City Under Glass
GRHC - April 17th, 2011
In this episode of Glance at the Past, take a gander at Grand Rapids under glass: the beginnings of greenhouses and forced seed propagation. Eugene Davis was the father of forced lettuce. These seeds became the standard of lettuce throughout the nation's markets.
Early in the 1900s about seventy greenhouses in and around Grand Rapids were engaged in forcing lettuce. These indoor farmers were pioneers in a unique specialty field. One estimate suggested that in 1907 the city shipped, to the southern and western markets more than five-hundred thousand pounds of head lettuce grown under glass. When the lettuce crop was finished greenhouses were planted with radishes, followed by cucumbers, a crop amounting to more than fifty thousand bushels.
Eugene Davis, whose greenhouse was on Kalamazoo Ave., was the father of the ‘forcing lettuce’ business. He had propagated the seed for this variety that became the standard throughout the nation’s markets.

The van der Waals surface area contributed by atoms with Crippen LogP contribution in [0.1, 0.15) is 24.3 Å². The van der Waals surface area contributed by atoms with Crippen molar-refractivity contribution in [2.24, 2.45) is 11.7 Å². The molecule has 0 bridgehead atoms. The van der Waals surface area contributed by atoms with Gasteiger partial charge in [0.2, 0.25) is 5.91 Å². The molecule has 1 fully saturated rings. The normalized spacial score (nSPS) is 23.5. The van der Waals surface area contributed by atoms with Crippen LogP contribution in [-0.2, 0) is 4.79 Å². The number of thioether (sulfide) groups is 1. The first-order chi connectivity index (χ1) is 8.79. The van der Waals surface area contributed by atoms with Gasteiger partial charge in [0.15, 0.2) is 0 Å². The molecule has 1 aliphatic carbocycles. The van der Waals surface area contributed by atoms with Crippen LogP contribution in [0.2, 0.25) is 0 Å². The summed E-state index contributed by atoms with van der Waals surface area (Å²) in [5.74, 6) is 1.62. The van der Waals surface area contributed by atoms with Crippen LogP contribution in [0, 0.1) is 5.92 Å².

Vegetables were not the only greenhouse product. Their bedding, potted plant, and cut flower production was almost equal to that of the lettuce market. Grand Rapids initiated the forced violet industry, largest in the world. Easter lilies and roses went out to the country’s wholesale flower markets. We were among the largest growers in the United States of American Beauty roses, chrysanthemums and carnations. Cut flowers were shipped by some forty greenhouse gardeners to all the major cities.
One of the great flower producing greenhouses was that of Henry Smith on Bridge St. Smith had twenty-four individual glass houses with a total floor space of 150,000 square feet. Not only the largest in the city and the state, it was one of the biggest in the country.
Back then, greenhouses were almost equal, in the city’s reputation, to furniture and carpet sweepers.
|Title||City Under Glass|
|Keywords||Glance at the Past, history, radio, Eugene Davis, lettuce under glass, Grand Rapids, Historical Commission, Podcast|
|Pubdate String||April 17th, 2011|